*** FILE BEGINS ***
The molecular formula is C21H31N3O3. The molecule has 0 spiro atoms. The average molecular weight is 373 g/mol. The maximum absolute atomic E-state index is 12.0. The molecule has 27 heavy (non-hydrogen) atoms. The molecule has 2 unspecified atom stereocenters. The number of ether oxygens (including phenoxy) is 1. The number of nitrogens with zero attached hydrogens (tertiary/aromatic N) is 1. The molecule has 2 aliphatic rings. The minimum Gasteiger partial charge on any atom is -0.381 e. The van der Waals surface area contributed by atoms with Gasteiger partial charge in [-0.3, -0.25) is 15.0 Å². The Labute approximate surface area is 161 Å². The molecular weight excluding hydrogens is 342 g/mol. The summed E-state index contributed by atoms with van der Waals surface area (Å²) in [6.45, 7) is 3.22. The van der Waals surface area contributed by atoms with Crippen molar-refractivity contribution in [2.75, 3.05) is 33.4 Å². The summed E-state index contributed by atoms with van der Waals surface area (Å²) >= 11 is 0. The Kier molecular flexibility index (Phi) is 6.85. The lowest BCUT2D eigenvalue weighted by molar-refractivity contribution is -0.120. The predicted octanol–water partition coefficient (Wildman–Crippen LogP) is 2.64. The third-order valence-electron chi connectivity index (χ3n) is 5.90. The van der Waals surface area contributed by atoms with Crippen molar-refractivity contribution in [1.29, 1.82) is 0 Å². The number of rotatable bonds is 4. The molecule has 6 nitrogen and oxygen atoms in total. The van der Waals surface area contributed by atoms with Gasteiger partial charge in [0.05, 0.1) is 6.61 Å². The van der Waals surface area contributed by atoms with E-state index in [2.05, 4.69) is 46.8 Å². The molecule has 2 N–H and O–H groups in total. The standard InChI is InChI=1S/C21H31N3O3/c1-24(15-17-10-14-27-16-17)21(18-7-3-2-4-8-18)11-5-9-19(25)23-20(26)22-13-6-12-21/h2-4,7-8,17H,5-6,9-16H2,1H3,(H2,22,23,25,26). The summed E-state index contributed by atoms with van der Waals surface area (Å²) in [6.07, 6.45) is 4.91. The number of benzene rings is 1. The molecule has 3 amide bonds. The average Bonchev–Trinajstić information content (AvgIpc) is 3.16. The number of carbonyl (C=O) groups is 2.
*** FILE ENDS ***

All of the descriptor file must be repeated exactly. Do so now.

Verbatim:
The molecular formula is C21H31N3O3. The molecule has 0 spiro atoms. The average molecular weight is 373 g/mol. The maximum absolute atomic E-state index is 12.0. The molecule has 27 heavy (non-hydrogen) atoms. The molecule has 2 unspecified atom stereocenters. The number of ether oxygens (including phenoxy) is 1. The number of nitrogens with zero attached hydrogens (tertiary/aromatic N) is 1. The molecule has 2 aliphatic rings. The minimum Gasteiger partial charge on any atom is -0.381 e. The van der Waals surface area contributed by atoms with Gasteiger partial charge in [-0.3, -0.25) is 15.0 Å². The Labute approximate surface area is 161 Å². The molecular weight excluding hydrogens is 342 g/mol. The summed E-state index contributed by atoms with van der Waals surface area (Å²) in [6.45, 7) is 3.22. The van der Waals surface area contributed by atoms with Crippen molar-refractivity contribution in [2.75, 3.05) is 33.4 Å². The summed E-state index contributed by atoms with van der Waals surface area (Å²) >= 11 is 0. The Kier molecular flexibility index (Phi) is 6.85. The lowest BCUT2D eigenvalue weighted by molar-refractivity contribution is -0.120. The predicted octanol–water partition coefficient (Wildman–Crippen LogP) is 2.64. The third-order valence-electron chi connectivity index (χ3n) is 5.90. The van der Waals surface area contributed by atoms with Crippen molar-refractivity contribution in [1.29, 1.82) is 0 Å². The number of rotatable bonds is 4. The molecule has 6 nitrogen and oxygen atoms in total. The van der Waals surface area contributed by atoms with Gasteiger partial charge in [0.05, 0.1) is 6.61 Å². The van der Waals surface area contributed by atoms with E-state index in [2.05, 4.69) is 46.8 Å². The molecule has 2 N–H and O–H groups in total. The standard InChI is InChI=1S/C21H31N3O3/c1-24(15-17-10-14-27-16-17)21(18-7-3-2-4-8-18)11-5-9-19(25)23-20(26)22-13-6-12-21/h2-4,7-8,17H,5-6,9-16H2,1H3,(H2,22,23,25,26). The summed E-state index contributed by atoms with van der Waals surface area (Å²) in [6.07, 6.45) is 4.91. The number of benzene rings is 1. The molecule has 3 amide bonds. The average Bonchev–Trinajstić information content (AvgIpc) is 3.16. The number of carbonyl (C=O) groups is 2.